“I need you.” How many times have you uttered those words to your romantic partner while you cuddled on the couch? Have you ever started to wonder whether your attachment to the one you love benefits or harms your well-being? Can codependency be healthy if it’s with your partner?
People do need to lean on each other, and every relationship has times when one partner carries the other. However, overreliance on one individual can lead to a dysfunctional power dynamic and even open the door to abuse. Can codependency be healthy, and if so, under what circumstances?
“Honey, can you stop at the store on the way home to pick up milk?” Is this codependency? Most likely, it isn’t — asking for favors is part of the give-and-take of any relationship. Even if you or your partner pays all the bills, that doesn’t necessarily imply an unhealthy balance of power.
The term “codependency” refers to forming and maintaining relationships that are one-sided and emotionally or physically abusive. Maybe your partner continually hurls insults at you, but you remain convinced that if you try harder, you will win their approval. Perhaps they insist that you act and even dress a specific way, and they use threats — including withdrawing love — to keep you in line. Often, this dynamic occurs when one partner struggles with substance abuse or addiction, but the term has come to apply to dysfunction in general. Some people might even see it as “an addiction to love,” which can be more harmful than anything else.
This dynamic is often learned — people whose parents struggled with codependency tend to adopt the same behaviors and attitudes. This principle explains why so many individuals who grew up in abusive households go on to perpetuate the cycle as adults. They aren’t consciously choosing despair, but they are retreating to the familiar as it lends a sense of security, unhealthy as their unique situation may be. So, can codependency be healthy? First, you have to ensure what’s going on is actually codependency at work.
If you are questioning whether codependency exists in your relationship, ask yourself the following questions to determine if you need help:
If you notice any of the above behaviors in your relationship, it doesn’t necessarily mean that you are doomed to fail. With the help of the right marriage counselor, you can learn healthier ways to interact with your partner. The critical factor is that both of you need to be willing to put in the effort. You might wonder, “Can codependency be healthy?” The answer is a bit complicated — what you want to attain is interdependency.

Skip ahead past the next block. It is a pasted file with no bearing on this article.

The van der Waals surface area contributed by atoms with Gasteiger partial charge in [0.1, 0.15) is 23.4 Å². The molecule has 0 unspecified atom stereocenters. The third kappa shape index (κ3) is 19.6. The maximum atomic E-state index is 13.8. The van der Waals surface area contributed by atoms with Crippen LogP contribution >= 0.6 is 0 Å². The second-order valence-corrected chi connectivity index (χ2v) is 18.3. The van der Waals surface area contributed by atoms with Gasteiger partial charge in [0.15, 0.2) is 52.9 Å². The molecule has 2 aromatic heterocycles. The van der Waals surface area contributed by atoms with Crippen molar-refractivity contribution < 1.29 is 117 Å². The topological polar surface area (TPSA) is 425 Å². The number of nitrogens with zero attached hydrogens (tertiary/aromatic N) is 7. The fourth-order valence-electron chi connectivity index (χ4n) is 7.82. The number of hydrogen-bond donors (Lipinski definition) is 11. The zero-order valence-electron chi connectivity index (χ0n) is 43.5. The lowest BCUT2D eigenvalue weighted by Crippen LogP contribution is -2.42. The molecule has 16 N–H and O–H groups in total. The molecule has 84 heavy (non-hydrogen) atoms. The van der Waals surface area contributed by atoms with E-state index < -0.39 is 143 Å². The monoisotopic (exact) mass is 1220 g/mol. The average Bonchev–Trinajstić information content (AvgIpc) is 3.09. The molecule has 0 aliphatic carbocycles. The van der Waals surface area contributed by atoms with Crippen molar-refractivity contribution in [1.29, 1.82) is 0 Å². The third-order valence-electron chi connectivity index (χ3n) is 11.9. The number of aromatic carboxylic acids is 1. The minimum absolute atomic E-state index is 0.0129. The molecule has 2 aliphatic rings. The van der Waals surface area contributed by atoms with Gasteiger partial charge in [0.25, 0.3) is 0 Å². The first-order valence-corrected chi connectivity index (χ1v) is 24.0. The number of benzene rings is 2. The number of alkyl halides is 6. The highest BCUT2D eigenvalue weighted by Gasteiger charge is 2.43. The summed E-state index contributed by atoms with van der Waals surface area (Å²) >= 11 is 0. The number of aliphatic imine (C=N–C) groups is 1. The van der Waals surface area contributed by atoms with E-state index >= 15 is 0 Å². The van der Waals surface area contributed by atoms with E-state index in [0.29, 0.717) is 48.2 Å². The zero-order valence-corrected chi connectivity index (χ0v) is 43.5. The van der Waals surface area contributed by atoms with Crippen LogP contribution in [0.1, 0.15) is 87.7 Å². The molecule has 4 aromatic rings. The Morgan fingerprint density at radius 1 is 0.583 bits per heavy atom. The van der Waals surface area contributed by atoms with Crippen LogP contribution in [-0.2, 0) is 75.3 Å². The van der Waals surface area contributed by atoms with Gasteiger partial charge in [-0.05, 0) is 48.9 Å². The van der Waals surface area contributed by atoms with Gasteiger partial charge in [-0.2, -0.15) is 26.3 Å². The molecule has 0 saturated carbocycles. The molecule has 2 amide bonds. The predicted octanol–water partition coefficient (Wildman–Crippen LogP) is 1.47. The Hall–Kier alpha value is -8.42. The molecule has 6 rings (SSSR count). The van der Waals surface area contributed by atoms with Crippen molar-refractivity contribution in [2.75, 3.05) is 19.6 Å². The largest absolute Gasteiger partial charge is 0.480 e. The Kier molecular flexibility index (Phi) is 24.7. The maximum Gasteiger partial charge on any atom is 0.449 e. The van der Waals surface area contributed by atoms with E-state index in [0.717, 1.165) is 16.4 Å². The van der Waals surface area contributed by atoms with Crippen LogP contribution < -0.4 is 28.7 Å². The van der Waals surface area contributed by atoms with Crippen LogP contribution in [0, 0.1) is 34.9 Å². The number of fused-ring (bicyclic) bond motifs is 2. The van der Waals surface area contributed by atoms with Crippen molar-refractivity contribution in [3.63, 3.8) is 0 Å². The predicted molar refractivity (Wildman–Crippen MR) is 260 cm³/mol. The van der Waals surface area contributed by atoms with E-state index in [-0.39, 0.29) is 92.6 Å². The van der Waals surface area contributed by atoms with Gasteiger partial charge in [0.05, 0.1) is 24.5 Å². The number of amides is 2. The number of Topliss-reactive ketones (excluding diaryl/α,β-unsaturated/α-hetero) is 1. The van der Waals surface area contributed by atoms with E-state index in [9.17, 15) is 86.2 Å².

Ideally, you want to strive for an interdependent relationship. Unlike in codependent relationships, you don’t look to your partner for your sense of identity. Nor do you desperately cling to the union when it descends into abuse — you set boundaries and enforce them.
Interdependence recognizes the value of vulnerability, and it fosters trust because you open yourself up without compromising your core identity. For example, if you lost your job during a round of layoffs, an interdependent partner will lend you a shoulder to cry on and help out with the bills while you get back on your feet. They’ll encourage you to find something better, and they won’t let you wallow in despair.
A codependent partner, on the other hand, uses vulnerability as a weapon to keep you reliant on them. They might say things like, “You could never make it without me.” Such statements not only make you feel terrible but after a while, you also start to believe those messages. Before you know it, your life becomes all about keeping your partner happy instead of productively addressing your needs. Every thought begins to revolve around keeping them calm and avoiding their verbal jabs.
Can codependency be healthy? Usually not, as you may not have an identity outside of your partner. If you fear you are in a codependent relationship, take the following steps:
All relationships entail a degree of give-and-take. However, if your union has become controlling or obsessive, you may have an issue with unhealthy codependency. So, can codependency be healthy? There’s a fine line between what’s healthy and unhealthy, and you should instead strive for interdependency. Do some soul-searching and take proactive steps to build a more equal partnership.